Inside Disneyland’s Club 33

Hidden in the streets of New Orleans Square at Disneyland in California is a restaurant so exclusive that most park guests don’t even know it exists. Sadly, I must admit that I will probably never have the chance to experience the secrecy, majesty and history behind Club 33, so when I saw a review of it pop up in my Twitter feed today, I was giddy with delight.

Tony Spittell presents a Disney Culinary Quest on the DisUnplugged Blog, and his review of Disneyland’s Club 33 presents all the grandeur and spectacle of one of Walt’s greatest visions.

Located at 33 Royal Street, just steps from the entrance to Pirates of the Caribbean and the Blue Bayou Restaurant, Club 33 is a members-only respite, and the only location at Disneyland park to serve alcoholic beverages.

As of 2010, there is a 13-year wait list to become a member of Club 33. The club only has 487 members. But once you become a member, you need to pay an initiation fee (more than $10,000) and an annual fee (around $3,200). Members are also able to visit the sister location at Tokyo Disneyland.

The inspiration for Club 33 came when Walt Disney visited the World’s Fair in New York in 1964-65, and he saw many corporate VIP lounges. So, when New Orleans Square went under development, he wanted to have a similar place for Disneyland’s corporate sponsors and VIPs. Club 33 opened in May 1967, five months after Walt’s death.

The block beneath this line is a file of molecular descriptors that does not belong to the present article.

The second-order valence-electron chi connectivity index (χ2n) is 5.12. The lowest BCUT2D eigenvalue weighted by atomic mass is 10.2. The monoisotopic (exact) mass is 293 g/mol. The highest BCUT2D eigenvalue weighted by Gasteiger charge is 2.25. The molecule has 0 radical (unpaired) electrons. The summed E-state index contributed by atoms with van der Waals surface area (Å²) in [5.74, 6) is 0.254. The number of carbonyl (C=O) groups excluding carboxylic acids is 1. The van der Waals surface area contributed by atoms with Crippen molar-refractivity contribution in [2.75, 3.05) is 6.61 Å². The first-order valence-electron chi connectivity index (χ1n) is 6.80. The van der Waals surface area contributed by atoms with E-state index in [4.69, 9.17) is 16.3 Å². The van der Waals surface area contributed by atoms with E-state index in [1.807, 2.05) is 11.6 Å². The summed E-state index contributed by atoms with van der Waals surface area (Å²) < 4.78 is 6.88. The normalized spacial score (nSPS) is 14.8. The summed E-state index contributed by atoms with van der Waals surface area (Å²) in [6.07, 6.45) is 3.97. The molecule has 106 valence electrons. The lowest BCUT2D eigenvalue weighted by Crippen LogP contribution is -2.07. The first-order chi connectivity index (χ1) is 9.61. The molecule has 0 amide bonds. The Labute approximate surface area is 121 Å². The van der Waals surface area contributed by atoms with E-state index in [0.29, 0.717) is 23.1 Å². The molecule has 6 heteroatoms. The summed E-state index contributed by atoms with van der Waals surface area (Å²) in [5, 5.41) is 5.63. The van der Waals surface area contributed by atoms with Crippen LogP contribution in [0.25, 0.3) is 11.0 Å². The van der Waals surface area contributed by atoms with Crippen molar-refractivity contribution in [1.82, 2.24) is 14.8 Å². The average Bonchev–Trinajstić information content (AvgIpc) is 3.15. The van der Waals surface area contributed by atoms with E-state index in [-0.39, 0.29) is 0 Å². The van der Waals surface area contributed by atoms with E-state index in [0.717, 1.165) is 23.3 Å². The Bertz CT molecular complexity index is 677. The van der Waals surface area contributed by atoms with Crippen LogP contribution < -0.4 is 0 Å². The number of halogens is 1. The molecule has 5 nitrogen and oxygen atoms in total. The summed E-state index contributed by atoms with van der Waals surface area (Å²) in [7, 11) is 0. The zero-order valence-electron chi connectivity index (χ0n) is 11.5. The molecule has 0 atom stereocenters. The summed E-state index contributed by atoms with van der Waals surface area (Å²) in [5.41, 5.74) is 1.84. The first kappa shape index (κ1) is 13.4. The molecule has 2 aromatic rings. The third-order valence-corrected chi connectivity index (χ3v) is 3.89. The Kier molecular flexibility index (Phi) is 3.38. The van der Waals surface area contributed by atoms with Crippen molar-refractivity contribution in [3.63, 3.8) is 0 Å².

To gain access to the club, guests must press a secret buzzer near the entrance. A cast member will buzz you in to the lobby if you have proper access. Once in the lobby, it’s a small area. There is a stairway or an ornate lift to the second floor dining areas. The lift is a replica of one in Paris that Walt Disney fell in love with during a vacation. A team of Imagineers worked to recreate the lift to exact measurements and specifications.

The decor is full of pieces that Lillian Disney selected. You can also find props from Disney films like “Mary Poppins.” There’s also a harpsichord that was made for Lillian. Sir Elton John has played it while at Club 33.

Walt Disney also wanted to use his audio-animatronic technology inside the restaurant. In the “Trophy” room, a vulture and some other animals visibly have microphones hanging from them. Walt wanted someone to listen to guest conversations and use the animals to respond.

The most important thing about Club 33 is the food. A fan website www.DisneylandClub33.com has present and historic menus. You could get a five-course meal with a wine pairing, or select something a la carte. But either way, the menu is vast including duck, walnut crepes, chateaubriand, scallops and more. There’s even a children’s menu that takes a kiddie twist on some elegant adult favorites like the angus beef cheeseburger or the petite filet of chateaubriand.

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